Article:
Page 2029 - Week 07 - Wednesday, 15 May 2013

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MS GALLAGHER: As Mrs Jones would know, under national health reform the responsibility for primary care is not with the ACT government. It remains with the commonwealth. But we have entered the space in terms of funding services. There is the walk-in centre—and I know you said medical services, but the walk-in centre provides out-of-hours access to health assessments and, if required, referral to a medical practitioner either in the emergency department or back to general practice.

We also fund, I think at a cost of over $1 million a year to ACT taxpayers, the after-hours CALMS service. That does have a component where people have to pay, although they are able to bulk-bill individual patients. At the moment, just over half of all presentations to GPs are bulk-billed. When you talk individually to general practitioners, they will tell you that they bulk-bill the people who need to be bulk-billed but that they also run a business and in that business they are, like every other business person, able to make decisions about the level of income they generate through their work.

But over 50 per cent of presentations are bulk-billed. You talk to any GP. They tell you that they will bulk-bill kids. They will bulk-bill concession cardholders. They will bulk-bill the families that they know are under pressure. Also, the large out-of-hours medical practices also provide a bulk-billing service for certain criteria of patients, and they are open out of hours as well.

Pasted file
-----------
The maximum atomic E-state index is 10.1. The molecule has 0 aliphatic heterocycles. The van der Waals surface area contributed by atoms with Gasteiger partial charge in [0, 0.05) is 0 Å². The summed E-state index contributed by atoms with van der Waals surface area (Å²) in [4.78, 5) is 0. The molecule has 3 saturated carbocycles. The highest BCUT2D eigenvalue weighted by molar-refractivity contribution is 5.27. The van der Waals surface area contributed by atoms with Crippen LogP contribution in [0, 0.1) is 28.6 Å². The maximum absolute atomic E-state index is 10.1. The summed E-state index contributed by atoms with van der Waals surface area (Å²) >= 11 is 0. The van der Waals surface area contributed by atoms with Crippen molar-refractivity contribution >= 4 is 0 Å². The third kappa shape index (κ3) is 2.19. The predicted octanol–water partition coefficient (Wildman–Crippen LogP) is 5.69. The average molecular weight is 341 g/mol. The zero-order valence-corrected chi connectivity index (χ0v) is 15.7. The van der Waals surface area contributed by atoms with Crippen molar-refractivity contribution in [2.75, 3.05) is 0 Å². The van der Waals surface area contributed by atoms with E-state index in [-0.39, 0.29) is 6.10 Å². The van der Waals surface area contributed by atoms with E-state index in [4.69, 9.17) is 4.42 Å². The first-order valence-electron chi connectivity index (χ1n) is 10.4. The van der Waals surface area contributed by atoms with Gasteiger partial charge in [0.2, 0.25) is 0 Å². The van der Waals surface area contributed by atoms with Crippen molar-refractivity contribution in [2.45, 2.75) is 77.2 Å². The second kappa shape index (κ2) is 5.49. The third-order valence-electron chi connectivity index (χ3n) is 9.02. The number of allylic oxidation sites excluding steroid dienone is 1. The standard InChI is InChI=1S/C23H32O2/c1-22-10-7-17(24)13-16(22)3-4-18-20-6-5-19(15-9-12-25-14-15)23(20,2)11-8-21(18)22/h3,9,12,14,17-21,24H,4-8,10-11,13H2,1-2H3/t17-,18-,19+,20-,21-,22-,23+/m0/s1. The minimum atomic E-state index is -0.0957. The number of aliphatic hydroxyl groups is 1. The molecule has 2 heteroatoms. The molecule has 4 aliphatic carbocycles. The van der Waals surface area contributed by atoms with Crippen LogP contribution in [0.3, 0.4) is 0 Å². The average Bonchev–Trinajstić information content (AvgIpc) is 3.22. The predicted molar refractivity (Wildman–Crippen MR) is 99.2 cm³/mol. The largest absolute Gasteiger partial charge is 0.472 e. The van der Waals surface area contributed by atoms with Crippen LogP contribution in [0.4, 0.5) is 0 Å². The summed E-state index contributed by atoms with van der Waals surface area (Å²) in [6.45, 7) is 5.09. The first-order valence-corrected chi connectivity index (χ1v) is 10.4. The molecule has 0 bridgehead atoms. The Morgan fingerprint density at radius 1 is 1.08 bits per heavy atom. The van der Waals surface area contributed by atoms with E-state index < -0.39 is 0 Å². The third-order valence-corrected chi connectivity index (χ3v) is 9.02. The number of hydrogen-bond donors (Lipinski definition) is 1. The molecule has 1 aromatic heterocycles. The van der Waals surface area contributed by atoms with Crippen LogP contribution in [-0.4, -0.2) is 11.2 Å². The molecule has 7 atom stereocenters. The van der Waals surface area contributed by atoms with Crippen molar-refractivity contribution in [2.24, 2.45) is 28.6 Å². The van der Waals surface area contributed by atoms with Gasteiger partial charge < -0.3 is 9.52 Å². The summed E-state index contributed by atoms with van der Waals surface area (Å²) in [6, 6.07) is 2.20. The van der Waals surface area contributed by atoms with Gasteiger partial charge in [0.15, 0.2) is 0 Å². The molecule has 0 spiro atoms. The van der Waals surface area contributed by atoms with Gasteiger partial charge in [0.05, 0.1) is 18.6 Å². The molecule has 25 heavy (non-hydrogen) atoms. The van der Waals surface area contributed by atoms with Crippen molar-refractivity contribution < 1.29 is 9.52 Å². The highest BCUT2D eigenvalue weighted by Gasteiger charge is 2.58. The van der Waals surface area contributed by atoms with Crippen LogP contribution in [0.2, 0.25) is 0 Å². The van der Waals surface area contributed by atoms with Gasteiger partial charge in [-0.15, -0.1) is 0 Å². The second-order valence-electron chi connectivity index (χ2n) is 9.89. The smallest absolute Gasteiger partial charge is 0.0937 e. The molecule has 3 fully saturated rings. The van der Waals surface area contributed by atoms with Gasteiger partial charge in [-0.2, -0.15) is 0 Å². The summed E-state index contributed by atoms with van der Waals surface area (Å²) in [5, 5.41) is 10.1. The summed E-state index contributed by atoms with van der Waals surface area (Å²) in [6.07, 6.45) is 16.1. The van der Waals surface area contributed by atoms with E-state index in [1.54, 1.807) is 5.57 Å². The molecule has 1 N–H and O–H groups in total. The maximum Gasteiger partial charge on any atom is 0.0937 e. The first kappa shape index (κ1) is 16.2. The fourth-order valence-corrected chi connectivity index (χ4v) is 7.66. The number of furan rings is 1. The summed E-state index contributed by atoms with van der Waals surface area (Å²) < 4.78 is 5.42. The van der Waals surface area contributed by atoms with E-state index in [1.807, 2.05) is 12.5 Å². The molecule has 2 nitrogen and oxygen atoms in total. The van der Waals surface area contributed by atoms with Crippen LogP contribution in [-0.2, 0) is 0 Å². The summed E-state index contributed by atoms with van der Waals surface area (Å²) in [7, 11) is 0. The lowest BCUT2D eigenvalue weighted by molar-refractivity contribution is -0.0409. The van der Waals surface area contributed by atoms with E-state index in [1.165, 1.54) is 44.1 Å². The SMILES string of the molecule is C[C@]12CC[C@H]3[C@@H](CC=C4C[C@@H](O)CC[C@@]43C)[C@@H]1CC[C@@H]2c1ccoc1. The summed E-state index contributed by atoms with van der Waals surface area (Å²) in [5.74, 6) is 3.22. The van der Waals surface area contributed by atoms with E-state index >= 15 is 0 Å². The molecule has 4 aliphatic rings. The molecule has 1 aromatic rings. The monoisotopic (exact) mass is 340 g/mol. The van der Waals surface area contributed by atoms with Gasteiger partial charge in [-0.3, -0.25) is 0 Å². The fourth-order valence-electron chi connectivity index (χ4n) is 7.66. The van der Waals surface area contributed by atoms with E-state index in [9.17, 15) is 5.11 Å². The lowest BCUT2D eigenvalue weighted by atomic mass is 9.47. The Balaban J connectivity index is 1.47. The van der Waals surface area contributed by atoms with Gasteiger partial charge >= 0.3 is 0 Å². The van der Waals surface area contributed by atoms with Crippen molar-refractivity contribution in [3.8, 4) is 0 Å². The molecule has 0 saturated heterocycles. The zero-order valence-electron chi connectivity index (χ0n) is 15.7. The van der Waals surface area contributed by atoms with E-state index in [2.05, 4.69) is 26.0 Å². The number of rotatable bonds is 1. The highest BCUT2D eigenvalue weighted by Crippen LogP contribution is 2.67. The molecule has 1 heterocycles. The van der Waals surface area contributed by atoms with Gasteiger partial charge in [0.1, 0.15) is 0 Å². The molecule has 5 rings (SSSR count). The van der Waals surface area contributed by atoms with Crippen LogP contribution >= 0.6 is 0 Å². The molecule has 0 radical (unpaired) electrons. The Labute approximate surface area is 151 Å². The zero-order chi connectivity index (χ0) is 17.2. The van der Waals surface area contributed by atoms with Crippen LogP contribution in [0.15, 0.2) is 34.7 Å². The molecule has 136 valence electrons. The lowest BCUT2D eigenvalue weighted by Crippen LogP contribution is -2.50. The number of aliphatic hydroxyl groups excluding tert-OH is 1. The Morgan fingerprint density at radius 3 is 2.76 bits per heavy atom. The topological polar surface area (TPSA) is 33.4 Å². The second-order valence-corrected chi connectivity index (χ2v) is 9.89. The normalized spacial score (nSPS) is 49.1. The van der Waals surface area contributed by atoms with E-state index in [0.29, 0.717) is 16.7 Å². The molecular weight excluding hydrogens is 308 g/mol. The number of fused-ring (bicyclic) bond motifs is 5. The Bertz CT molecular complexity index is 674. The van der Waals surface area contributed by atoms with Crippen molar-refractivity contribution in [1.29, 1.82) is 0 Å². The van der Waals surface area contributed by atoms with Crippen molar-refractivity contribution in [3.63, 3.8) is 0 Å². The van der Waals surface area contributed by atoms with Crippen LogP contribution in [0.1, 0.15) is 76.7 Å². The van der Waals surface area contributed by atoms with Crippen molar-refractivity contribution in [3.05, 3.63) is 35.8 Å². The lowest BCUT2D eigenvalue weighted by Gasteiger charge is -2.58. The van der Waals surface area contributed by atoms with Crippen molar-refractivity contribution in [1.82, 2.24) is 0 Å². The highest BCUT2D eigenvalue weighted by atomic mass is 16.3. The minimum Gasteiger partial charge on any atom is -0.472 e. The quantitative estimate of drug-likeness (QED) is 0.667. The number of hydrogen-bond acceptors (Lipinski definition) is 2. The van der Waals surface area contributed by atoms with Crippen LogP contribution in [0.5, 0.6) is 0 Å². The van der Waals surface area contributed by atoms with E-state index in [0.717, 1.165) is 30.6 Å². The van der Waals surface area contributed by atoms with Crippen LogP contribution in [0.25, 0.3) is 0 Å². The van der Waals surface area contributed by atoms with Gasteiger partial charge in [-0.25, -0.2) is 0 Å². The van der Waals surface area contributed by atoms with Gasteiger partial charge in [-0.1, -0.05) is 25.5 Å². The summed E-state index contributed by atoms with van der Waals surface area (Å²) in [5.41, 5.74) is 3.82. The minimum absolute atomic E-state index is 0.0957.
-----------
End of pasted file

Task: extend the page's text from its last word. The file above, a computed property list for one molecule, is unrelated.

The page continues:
MADAM SPEAKER: A supplementary question, Mr Gentleman.

MR GENTLEMAN: Minister, how important is it to support GP growth across Canberra?

MS GALLAGHER: It is very important to ensure that we have a good supply of GPs. We are coming through the worst of a GP shortage here. Part of what the government has been focusing on is encouraging younger doctors to enter the GP training program because what we do see when we do any analysis of the general practice workforce is that it is an ageing workforce. There are a lot of part-time arrangements in place, which also reduces the amount of sessions that particular GPs will work.

Medicare Local is undertaking a current, up-to-date survey about the intentions of GPs in terms of workplace decisions they might be taking, whether they are retiring, and also new GPs that are coming on. When that work is finished, it will be released and I think it will provide us with more than just anecdotal information about the level of supply.

What I am hearing from established general practitioners in Canberra is that they believe the supply has reached a point where we have an adequate number of GPs. They are now concerned about issues of quality and making sure that the GPs that are working in Canberra are quality GPs. And they have raised some issues there. We will wait and see what the results back from this survey are, but I think that will give the Assembly and the community the best information we have to date about the level of supply and also future intentions of the GP workforce.

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